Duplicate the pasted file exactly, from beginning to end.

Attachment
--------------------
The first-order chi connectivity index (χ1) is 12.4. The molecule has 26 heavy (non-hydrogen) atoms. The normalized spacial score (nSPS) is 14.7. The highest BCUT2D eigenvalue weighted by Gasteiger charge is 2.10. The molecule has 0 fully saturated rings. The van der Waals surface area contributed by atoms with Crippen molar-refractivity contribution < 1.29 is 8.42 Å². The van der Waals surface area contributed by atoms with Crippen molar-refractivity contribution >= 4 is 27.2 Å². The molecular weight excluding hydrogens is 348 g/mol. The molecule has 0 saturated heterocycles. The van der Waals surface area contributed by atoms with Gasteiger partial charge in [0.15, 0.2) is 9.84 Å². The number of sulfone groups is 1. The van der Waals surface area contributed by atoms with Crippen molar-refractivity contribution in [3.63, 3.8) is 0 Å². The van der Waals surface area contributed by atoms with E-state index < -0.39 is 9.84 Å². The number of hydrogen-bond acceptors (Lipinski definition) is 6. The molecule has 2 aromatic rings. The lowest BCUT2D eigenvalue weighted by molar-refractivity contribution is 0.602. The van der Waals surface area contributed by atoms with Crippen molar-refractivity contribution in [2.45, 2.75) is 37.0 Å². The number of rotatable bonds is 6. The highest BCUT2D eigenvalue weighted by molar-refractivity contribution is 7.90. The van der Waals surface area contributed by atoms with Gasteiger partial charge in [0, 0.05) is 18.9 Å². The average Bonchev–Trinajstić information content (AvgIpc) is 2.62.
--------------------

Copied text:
The first-order chi connectivity index (χ1) is 12.4. The molecule has 26 heavy (non-hydrogen) atoms. The normalized spacial score (nSPS) is 14.7. The highest BCUT2D eigenvalue weighted by Gasteiger charge is 2.10. The molecule has 0 fully saturated rings. The van der Waals surface area contributed by atoms with Crippen molar-refractivity contribution < 1.29 is 8.42 Å². The van der Waals surface area contributed by atoms with Crippen molar-refractivity contribution >= 4 is 27.2 Å². The molecular weight excluding hydrogens is 348 g/mol. The molecule has 0 saturated heterocycles. The van der Waals surface area contributed by atoms with Gasteiger partial charge in [0.15, 0.2) is 9.84 Å². The number of sulfone groups is 1. The van der Waals surface area contributed by atoms with Crippen molar-refractivity contribution in [3.63, 3.8) is 0 Å². The van der Waals surface area contributed by atoms with E-state index < -0.39 is 9.84 Å². The number of hydrogen-bond acceptors (Lipinski definition) is 6. The molecule has 2 aromatic rings. The lowest BCUT2D eigenvalue weighted by molar-refractivity contribution is 0.602. The van der Waals surface area contributed by atoms with Crippen molar-refractivity contribution in [2.45, 2.75) is 37.0 Å². The number of rotatable bonds is 6. The highest BCUT2D eigenvalue weighted by molar-refractivity contribution is 7.90. The van der Waals surface area contributed by atoms with Gasteiger partial charge in [0, 0.05) is 18.9 Å². The average Bonchev–Trinajstić information content (AvgIpc) is 2.62.